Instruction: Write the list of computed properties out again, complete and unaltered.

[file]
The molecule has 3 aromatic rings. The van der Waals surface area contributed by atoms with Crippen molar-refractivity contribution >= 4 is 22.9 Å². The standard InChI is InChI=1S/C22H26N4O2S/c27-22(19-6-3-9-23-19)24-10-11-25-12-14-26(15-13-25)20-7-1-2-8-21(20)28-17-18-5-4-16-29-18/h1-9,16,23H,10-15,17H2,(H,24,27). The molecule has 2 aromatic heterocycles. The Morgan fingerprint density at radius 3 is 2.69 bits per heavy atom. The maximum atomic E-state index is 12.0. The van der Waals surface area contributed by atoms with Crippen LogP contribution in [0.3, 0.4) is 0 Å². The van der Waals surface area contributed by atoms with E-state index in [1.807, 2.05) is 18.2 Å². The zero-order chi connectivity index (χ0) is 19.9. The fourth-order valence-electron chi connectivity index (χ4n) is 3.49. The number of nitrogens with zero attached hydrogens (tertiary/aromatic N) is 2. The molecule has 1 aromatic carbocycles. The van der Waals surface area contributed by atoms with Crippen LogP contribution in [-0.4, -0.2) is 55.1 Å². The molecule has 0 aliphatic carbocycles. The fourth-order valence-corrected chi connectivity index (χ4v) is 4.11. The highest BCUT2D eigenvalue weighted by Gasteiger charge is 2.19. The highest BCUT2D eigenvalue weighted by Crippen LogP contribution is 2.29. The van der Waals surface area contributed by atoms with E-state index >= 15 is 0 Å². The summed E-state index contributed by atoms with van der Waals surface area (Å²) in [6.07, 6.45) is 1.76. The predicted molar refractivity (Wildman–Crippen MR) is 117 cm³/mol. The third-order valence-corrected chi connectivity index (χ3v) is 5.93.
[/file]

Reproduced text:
The molecule has 3 aromatic rings. The van der Waals surface area contributed by atoms with Crippen molar-refractivity contribution >= 4 is 22.9 Å². The standard InChI is InChI=1S/C22H26N4O2S/c27-22(19-6-3-9-23-19)24-10-11-25-12-14-26(15-13-25)20-7-1-2-8-21(20)28-17-18-5-4-16-29-18/h1-9,16,23H,10-15,17H2,(H,24,27). The molecule has 2 aromatic heterocycles. The Morgan fingerprint density at radius 3 is 2.69 bits per heavy atom. The maximum atomic E-state index is 12.0. The van der Waals surface area contributed by atoms with Crippen LogP contribution in [0.3, 0.4) is 0 Å². The van der Waals surface area contributed by atoms with E-state index in [1.807, 2.05) is 18.2 Å². The zero-order chi connectivity index (χ0) is 19.9. The fourth-order valence-electron chi connectivity index (χ4n) is 3.49. The number of nitrogens with zero attached hydrogens (tertiary/aromatic N) is 2. The molecule has 1 aromatic carbocycles. The van der Waals surface area contributed by atoms with Crippen LogP contribution in [-0.4, -0.2) is 55.1 Å². The molecule has 0 aliphatic carbocycles. The fourth-order valence-corrected chi connectivity index (χ4v) is 4.11. The highest BCUT2D eigenvalue weighted by Gasteiger charge is 2.19. The highest BCUT2D eigenvalue weighted by Crippen LogP contribution is 2.29. The van der Waals surface area contributed by atoms with E-state index >= 15 is 0 Å². The summed E-state index contributed by atoms with van der Waals surface area (Å²) in [6.07, 6.45) is 1.76. The predicted molar refractivity (Wildman–Crippen MR) is 117 cm³/mol. The third-order valence-corrected chi connectivity index (χ3v) is 5.93.